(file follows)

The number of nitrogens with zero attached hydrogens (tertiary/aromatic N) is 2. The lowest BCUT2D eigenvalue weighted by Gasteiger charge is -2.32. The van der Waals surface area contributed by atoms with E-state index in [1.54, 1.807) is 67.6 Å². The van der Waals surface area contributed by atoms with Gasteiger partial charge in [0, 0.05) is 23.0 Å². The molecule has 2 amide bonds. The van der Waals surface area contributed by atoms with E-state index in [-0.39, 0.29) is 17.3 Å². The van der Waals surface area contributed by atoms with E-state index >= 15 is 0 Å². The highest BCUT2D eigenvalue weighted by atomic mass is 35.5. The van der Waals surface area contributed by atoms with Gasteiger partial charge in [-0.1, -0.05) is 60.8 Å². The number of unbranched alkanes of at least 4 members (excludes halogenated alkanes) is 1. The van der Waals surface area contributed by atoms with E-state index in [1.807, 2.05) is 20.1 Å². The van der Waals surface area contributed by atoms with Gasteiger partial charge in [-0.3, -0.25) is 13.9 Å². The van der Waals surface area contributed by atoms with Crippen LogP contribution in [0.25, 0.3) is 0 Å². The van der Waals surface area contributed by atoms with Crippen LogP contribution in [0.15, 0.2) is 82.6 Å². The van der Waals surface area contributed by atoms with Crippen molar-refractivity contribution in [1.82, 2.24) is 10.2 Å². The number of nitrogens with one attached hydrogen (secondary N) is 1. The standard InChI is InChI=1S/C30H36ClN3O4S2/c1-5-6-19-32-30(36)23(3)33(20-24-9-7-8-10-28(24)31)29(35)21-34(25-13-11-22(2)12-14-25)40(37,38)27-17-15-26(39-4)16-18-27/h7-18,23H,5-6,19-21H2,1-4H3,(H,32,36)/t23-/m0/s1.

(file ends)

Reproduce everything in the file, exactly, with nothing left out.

The number of nitrogens with zero attached hydrogens (tertiary/aromatic N) is 2. The lowest BCUT2D eigenvalue weighted by Gasteiger charge is -2.32. The van der Waals surface area contributed by atoms with E-state index in [1.54, 1.807) is 67.6 Å². The van der Waals surface area contributed by atoms with Gasteiger partial charge in [0, 0.05) is 23.0 Å². The molecule has 2 amide bonds. The van der Waals surface area contributed by atoms with E-state index in [-0.39, 0.29) is 17.3 Å². The van der Waals surface area contributed by atoms with E-state index >= 15 is 0 Å². The highest BCUT2D eigenvalue weighted by atomic mass is 35.5. The van der Waals surface area contributed by atoms with Gasteiger partial charge in [-0.1, -0.05) is 60.8 Å². The number of unbranched alkanes of at least 4 members (excludes halogenated alkanes) is 1. The van der Waals surface area contributed by atoms with E-state index in [1.807, 2.05) is 20.1 Å². The van der Waals surface area contributed by atoms with Gasteiger partial charge in [-0.3, -0.25) is 13.9 Å². The van der Waals surface area contributed by atoms with Crippen LogP contribution in [0.25, 0.3) is 0 Å². The van der Waals surface area contributed by atoms with Crippen LogP contribution in [0.15, 0.2) is 82.6 Å². The van der Waals surface area contributed by atoms with Crippen molar-refractivity contribution in [1.82, 2.24) is 10.2 Å². The number of nitrogens with one attached hydrogen (secondary N) is 1. The standard InChI is InChI=1S/C30H36ClN3O4S2/c1-5-6-19-32-30(36)23(3)33(20-24-9-7-8-10-28(24)31)29(35)21-34(25-13-11-22(2)12-14-25)40(37,38)27-17-15-26(39-4)16-18-27/h7-18,23H,5-6,19-21H2,1-4H3,(H,32,36)/t23-/m0/s1.